Austin Kino



Born and raised in ‘Āina Haina on O‘ahu, Austin Kino is a navigator, educator and cultural practitioner who is inspiring connections with the ocean and causing ripples. He founded Holokino Hawai‘i, a sailing business that gives guests aboard the Hawaiian sailing canoe Uluwehi an opportunity to experience wayfinding techniques used by navigators for centuries throughout the Pacific. He is also part of Huli, a collective of ocean-based individuals promoting environmental stewardship and cultural awareness through site-based education for students, community members and businesses. Inspiring projects by the collective include the Maunalua Junior Konohiki Program and Maunalua Future Navigators Program.

Austin became enthralled with the ocean during his hanabata days in a four-man canoe with his dad and brother. He comes from a long line of canoe paddlers and ocean lovers, who taught him how to paddle, rig a canoe, surf, and fish. He grew up among elite watermen like George Downing, Nainoa Thompson and Bruce Blakenfield – trusted mentors who shared their wisdom, great stories and work with humility and aloha. They inspire generations of people, including Austin, to not only protect our marine realm, environment and culture, but also to change hearts and minds through collaboration and by connecting communities.

Austin is passionate about wayfinding. While in high school, Austin got involved with the Polynesian Voyaging Society as a member of Kapu Na Keiki, a young group of sailors that trained with Hōkūleʻa crew members. Hōkūleʻa, which means “Star of Gladness,” was the first traditional Polynesian double-hulled sailing canoe built in 600 years and has been sailing since 1975. As a Kamehameha Schools Kapalama junior, Austin first sailed to Kauaʻi and Ni’ihau on Hōkūle‘a in 2005. Since then, he’s been on four open ocean voyages, including on the Mālama Honua Worldwide Voyage. Along the way, he’s discovered a stronger connection to his Hawaiian culture and his ancestors, as well as a commitment and kuleana for passing on his knowledge.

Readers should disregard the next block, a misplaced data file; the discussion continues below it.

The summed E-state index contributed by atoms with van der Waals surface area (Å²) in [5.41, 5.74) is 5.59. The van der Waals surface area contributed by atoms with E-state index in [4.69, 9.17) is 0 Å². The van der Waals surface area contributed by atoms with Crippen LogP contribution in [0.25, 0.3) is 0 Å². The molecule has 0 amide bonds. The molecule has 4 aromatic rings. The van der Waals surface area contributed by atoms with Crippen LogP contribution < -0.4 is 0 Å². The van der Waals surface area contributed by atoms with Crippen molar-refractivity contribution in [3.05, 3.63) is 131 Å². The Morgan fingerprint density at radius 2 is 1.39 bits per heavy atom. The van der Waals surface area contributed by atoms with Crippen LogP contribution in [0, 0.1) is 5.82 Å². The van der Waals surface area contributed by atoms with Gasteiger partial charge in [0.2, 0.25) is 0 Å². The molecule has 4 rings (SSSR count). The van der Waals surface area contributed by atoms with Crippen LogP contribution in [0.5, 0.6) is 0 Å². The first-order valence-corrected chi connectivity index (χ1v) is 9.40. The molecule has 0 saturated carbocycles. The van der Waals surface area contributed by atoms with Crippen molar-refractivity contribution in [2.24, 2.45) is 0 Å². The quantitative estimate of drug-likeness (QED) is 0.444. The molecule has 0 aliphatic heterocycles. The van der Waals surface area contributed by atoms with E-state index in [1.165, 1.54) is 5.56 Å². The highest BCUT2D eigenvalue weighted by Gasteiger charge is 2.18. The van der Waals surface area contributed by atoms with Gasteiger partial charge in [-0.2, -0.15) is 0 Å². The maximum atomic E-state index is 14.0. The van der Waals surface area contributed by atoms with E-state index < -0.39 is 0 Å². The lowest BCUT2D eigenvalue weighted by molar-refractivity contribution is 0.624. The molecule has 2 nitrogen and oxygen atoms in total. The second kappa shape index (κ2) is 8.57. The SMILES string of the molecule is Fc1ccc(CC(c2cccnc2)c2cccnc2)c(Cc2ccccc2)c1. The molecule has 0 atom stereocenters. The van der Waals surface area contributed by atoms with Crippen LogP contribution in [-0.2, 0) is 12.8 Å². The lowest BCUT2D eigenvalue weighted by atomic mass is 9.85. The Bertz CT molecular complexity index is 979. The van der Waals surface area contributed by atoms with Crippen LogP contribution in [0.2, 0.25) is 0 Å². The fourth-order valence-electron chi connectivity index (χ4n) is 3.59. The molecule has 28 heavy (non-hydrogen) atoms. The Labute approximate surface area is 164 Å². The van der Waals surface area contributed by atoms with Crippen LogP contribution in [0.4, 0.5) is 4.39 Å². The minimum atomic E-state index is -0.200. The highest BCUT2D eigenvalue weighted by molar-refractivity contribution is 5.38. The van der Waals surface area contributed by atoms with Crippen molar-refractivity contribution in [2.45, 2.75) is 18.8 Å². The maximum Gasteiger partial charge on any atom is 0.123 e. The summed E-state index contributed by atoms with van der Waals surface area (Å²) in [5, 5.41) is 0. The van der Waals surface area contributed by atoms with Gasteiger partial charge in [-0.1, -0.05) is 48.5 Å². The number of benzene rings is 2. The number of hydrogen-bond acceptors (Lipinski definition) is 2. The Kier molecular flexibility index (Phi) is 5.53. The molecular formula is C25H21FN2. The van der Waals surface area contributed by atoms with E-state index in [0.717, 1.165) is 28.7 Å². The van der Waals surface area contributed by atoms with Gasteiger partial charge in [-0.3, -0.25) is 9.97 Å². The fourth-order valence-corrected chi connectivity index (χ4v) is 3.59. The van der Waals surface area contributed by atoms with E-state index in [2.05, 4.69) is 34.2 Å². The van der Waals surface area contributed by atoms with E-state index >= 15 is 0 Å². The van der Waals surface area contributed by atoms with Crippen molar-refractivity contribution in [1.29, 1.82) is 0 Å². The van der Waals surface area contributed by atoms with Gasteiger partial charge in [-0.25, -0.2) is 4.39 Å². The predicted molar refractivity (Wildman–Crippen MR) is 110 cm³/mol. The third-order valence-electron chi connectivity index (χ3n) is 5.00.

Q&A with Austin

Q: You are deeply involved with the ocean culture in Hawai‘i, what was your attraction to the Ocean? 

A: For me, the richness of the ocean culture in Hawai‘i is deeply tied to the people that make up the ocean community. From learning about the history of the early Polynesian explorers to stories right here in my own community, I was attracted to the ocean because I love the ocean just as much as all of these people who came before me, and I wanted to be a part of the tribe. 

Q: What were the aspects of the ocean that attracted you the most?

A: Since I was a kid I can remember how much I loved the feeling of being in the ocean. I can honestly say there has never been a time where I came out of the ocean unhappy. Over time, I have also grown to appreciate how much the ocean grounds me to my home. I love the feeling when I am surfing in Waikiki that I am in the same water my grandparents, and parents  grew up playing in. It's like being able to time travel, although much has changed on the shore that feeling of enjoying the ocean has never changed, and hopefully, never will.